However, no museum would be able to house every item in this collection. About half of the items contain very little local provenance to Champaign County including artwork acquired during the world travels of Marajen Stevick-Chinigo. Therefore, decorative items such as framed lithographs or artwork along with some local items that are duplicates or outside of our scope are being sold, at the donor's request, at a public auction to further benefit the preservation of the Stevick Collection and the entire permanent collection of the Champaign County History Museum. It reality this auction will likely mark the final philanthropic act of David, Helen, and Marajen Stevick.
While The News-Gazette lives on to continue writing the first draft of our local history, the Stevick Family's era as leaders of that voice has ended. However, thanks to the generous gift of Traci Nally and the hard work of The News-Gazette, Inc President John Reed, the Stevick Family will live on for researchers and scholars for generations to come.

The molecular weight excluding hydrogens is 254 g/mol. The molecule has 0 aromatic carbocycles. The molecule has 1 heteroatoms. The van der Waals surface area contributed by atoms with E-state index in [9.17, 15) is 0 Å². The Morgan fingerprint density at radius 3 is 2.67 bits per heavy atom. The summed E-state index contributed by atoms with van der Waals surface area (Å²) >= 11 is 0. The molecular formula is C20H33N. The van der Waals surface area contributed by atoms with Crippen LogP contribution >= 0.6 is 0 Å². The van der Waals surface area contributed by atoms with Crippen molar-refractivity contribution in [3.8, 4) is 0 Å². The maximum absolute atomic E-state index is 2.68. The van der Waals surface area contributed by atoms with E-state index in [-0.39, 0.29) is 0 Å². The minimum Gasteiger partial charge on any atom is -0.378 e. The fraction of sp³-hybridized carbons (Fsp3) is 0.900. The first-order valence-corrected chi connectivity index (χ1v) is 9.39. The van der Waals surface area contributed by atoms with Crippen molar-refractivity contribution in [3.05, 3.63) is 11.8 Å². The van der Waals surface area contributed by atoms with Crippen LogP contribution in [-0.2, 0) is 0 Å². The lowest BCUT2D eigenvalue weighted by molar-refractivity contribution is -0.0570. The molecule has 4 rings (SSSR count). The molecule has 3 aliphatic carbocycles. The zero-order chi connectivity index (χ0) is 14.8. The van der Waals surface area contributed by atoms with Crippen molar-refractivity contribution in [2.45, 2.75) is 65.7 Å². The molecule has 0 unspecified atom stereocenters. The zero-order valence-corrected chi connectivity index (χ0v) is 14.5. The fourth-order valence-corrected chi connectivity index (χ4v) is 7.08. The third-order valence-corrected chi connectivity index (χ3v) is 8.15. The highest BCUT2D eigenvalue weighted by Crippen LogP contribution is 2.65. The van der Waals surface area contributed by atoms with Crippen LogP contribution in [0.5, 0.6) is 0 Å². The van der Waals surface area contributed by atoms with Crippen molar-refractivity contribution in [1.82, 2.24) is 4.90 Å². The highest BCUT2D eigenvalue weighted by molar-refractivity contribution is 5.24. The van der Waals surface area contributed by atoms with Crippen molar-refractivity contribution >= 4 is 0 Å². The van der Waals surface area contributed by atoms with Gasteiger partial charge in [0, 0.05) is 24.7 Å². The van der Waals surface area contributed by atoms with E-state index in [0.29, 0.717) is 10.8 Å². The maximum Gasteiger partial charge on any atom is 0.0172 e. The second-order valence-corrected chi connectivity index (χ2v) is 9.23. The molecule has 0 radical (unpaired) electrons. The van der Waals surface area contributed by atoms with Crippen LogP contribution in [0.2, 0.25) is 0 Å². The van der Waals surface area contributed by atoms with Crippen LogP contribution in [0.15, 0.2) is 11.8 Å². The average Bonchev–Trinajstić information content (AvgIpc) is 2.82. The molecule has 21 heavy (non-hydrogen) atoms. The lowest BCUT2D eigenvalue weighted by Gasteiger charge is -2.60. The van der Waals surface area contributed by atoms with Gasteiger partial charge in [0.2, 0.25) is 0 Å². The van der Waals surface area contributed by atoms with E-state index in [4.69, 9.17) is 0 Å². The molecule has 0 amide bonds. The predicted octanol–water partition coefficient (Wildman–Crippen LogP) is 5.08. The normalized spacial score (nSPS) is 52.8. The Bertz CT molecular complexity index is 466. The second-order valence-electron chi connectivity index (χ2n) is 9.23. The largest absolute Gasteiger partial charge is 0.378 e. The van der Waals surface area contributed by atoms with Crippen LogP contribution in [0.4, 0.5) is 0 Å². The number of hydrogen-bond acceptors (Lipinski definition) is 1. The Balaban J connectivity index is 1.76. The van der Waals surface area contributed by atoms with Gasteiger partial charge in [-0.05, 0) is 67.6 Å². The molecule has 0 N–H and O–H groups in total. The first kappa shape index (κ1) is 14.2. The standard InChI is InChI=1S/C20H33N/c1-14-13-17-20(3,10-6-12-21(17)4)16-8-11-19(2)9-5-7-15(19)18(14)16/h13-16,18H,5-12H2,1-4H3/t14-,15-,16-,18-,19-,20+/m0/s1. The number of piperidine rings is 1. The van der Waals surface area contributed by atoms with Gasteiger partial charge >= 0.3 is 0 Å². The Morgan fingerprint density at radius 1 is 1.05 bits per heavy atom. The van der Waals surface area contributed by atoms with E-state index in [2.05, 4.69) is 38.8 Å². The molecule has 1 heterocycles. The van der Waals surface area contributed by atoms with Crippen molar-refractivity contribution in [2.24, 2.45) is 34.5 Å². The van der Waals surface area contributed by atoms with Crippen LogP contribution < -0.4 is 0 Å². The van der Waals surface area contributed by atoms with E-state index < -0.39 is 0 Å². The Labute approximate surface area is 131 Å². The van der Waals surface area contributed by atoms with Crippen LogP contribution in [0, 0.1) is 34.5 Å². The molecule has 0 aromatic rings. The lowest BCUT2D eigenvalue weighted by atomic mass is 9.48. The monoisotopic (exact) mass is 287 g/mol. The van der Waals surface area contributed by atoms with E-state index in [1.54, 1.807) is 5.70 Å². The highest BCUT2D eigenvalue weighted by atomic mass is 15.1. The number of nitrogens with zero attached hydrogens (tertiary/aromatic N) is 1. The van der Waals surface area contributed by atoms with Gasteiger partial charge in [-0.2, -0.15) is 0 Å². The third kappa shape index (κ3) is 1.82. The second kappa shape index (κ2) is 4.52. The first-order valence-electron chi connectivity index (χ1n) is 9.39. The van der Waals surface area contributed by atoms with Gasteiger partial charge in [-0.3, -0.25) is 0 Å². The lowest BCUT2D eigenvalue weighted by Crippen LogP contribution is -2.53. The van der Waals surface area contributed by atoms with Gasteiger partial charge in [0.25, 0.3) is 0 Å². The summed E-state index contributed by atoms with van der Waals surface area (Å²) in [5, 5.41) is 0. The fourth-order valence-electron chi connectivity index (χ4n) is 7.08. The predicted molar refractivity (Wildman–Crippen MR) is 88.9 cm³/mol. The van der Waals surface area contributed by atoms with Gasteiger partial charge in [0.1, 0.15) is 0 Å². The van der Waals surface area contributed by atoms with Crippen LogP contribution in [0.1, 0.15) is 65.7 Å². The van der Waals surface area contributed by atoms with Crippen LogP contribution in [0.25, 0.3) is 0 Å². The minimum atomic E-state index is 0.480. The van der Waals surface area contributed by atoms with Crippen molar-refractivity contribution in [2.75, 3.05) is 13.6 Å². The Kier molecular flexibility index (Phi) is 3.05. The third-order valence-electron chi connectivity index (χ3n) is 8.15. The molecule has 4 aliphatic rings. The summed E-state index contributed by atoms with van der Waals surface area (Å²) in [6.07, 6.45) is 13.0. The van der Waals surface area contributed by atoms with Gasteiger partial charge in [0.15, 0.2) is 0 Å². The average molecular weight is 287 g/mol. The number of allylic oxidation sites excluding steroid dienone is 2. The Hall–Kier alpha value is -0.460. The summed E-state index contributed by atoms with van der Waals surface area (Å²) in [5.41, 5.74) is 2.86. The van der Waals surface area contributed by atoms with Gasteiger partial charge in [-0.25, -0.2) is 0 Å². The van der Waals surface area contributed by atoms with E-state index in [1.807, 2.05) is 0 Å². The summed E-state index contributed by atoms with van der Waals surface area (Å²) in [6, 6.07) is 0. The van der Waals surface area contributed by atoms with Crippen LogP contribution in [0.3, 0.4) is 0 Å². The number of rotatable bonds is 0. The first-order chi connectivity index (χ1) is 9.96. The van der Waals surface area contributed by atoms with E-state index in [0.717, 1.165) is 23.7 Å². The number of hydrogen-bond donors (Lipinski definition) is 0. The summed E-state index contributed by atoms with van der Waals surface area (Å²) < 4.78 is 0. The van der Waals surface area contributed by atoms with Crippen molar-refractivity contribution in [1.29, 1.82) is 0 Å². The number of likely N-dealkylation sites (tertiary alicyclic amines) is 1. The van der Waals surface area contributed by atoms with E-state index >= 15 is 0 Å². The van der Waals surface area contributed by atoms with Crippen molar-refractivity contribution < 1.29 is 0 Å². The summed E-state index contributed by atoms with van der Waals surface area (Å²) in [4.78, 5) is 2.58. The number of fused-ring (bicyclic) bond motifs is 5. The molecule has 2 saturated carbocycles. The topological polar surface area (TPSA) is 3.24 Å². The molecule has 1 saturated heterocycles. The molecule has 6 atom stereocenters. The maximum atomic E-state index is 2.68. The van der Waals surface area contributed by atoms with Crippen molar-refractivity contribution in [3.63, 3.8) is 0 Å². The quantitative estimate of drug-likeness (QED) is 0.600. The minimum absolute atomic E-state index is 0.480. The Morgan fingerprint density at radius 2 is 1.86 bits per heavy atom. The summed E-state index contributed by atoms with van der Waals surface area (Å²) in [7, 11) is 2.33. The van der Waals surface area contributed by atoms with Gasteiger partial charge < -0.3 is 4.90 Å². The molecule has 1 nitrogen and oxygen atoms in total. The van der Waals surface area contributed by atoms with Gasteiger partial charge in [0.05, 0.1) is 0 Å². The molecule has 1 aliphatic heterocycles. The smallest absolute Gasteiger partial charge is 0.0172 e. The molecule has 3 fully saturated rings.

Top Ten Stevick Collection Items
As selected by Museum President T.J. Blakeman
10. 1901 Gilbert Clock
This W.L. Gibert Clock Co. Regulator No. 8 Clock was manufactured in Winsted Connecticut stood watch over visitors to the Stevick Family home as well as employees at The News-Gazette. The photo above was found during the inventory shows the clock in the entryway of the Stevick home.
The clock had been put away in storage in The News-Gazette's basement but will now be moved to our home at the Cattle Bank and restored for all to see.
9. Around the World with William F. Buckley
In the 1980s, Marajen joined a group of other wealthy travelers on a $35,000 per ticket trip around the world on British Airlines Concorde. At each stop, luxurious meals were prepared, and excellent accommodations made. Marajen produced an hour-long program on the trip. The master copy of that video is part of the collection. In addition to the video, the collection contains ephemera, including tickets, menus, and photos. Marajen can be seen in this photo in the second row, first from the left.
8. Robert Zuppke Paintings
Many in Champaign County and around the country know Bob Zuppke for his talents on the gridiron. As Illinois' winningest football coach, the Memorial Stadium field the Illini play on today is named Bob Zuppke Field.
However, Bob Zuppke was a talented painter and a very close friend of the Stevick Family. This collection contains seventeen pieces of his work, including a portrait of Marajen and a 10 piece series of hand sketches while on a trip to Havana Cuba.
7. Family Photos